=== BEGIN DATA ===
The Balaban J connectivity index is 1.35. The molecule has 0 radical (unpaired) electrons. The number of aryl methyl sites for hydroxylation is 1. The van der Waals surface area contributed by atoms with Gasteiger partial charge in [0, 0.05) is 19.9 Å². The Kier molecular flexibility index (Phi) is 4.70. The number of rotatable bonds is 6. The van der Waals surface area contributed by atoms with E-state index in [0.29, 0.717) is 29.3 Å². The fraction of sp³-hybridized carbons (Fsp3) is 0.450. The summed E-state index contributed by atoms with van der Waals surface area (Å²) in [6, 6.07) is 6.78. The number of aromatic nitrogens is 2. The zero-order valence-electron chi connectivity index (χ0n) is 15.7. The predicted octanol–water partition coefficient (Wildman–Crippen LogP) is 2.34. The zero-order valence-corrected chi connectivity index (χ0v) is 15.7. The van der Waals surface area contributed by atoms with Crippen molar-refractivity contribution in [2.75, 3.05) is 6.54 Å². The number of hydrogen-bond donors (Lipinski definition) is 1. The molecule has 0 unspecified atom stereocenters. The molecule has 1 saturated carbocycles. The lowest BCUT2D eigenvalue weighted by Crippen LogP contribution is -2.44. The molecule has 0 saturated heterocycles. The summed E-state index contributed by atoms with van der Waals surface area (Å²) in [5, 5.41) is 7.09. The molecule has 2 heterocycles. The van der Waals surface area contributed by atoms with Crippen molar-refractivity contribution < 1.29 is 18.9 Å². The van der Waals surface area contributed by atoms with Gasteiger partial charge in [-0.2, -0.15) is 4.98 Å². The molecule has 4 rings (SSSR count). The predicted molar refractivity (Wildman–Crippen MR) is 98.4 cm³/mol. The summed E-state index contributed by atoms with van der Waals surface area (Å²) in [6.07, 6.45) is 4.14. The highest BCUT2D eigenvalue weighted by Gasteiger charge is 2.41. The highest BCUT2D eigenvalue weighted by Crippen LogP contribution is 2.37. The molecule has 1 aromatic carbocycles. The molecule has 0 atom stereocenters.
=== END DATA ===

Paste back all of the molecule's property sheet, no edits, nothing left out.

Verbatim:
The Balaban J connectivity index is 1.35. The molecule has 0 radical (unpaired) electrons. The number of aryl methyl sites for hydroxylation is 1. The van der Waals surface area contributed by atoms with Gasteiger partial charge in [0, 0.05) is 19.9 Å². The Kier molecular flexibility index (Phi) is 4.70. The number of rotatable bonds is 6. The van der Waals surface area contributed by atoms with E-state index in [0.29, 0.717) is 29.3 Å². The fraction of sp³-hybridized carbons (Fsp3) is 0.450. The summed E-state index contributed by atoms with van der Waals surface area (Å²) in [6, 6.07) is 6.78. The number of aromatic nitrogens is 2. The zero-order valence-electron chi connectivity index (χ0n) is 15.7. The predicted octanol–water partition coefficient (Wildman–Crippen LogP) is 2.34. The zero-order valence-corrected chi connectivity index (χ0v) is 15.7. The van der Waals surface area contributed by atoms with Crippen molar-refractivity contribution in [2.75, 3.05) is 6.54 Å². The number of hydrogen-bond donors (Lipinski definition) is 1. The molecule has 0 unspecified atom stereocenters. The molecule has 1 saturated carbocycles. The lowest BCUT2D eigenvalue weighted by Crippen LogP contribution is -2.44. The molecule has 0 saturated heterocycles. The summed E-state index contributed by atoms with van der Waals surface area (Å²) in [5, 5.41) is 7.09. The molecule has 2 heterocycles. The van der Waals surface area contributed by atoms with Crippen molar-refractivity contribution < 1.29 is 18.9 Å². The van der Waals surface area contributed by atoms with Gasteiger partial charge in [-0.2, -0.15) is 4.98 Å². The molecule has 4 rings (SSSR count). The predicted molar refractivity (Wildman–Crippen MR) is 98.4 cm³/mol. The summed E-state index contributed by atoms with van der Waals surface area (Å²) in [6.07, 6.45) is 4.14. The highest BCUT2D eigenvalue weighted by Gasteiger charge is 2.41. The highest BCUT2D eigenvalue weighted by Crippen LogP contribution is 2.37. The molecule has 1 aromatic carbocycles. The molecule has 0 atom stereocenters.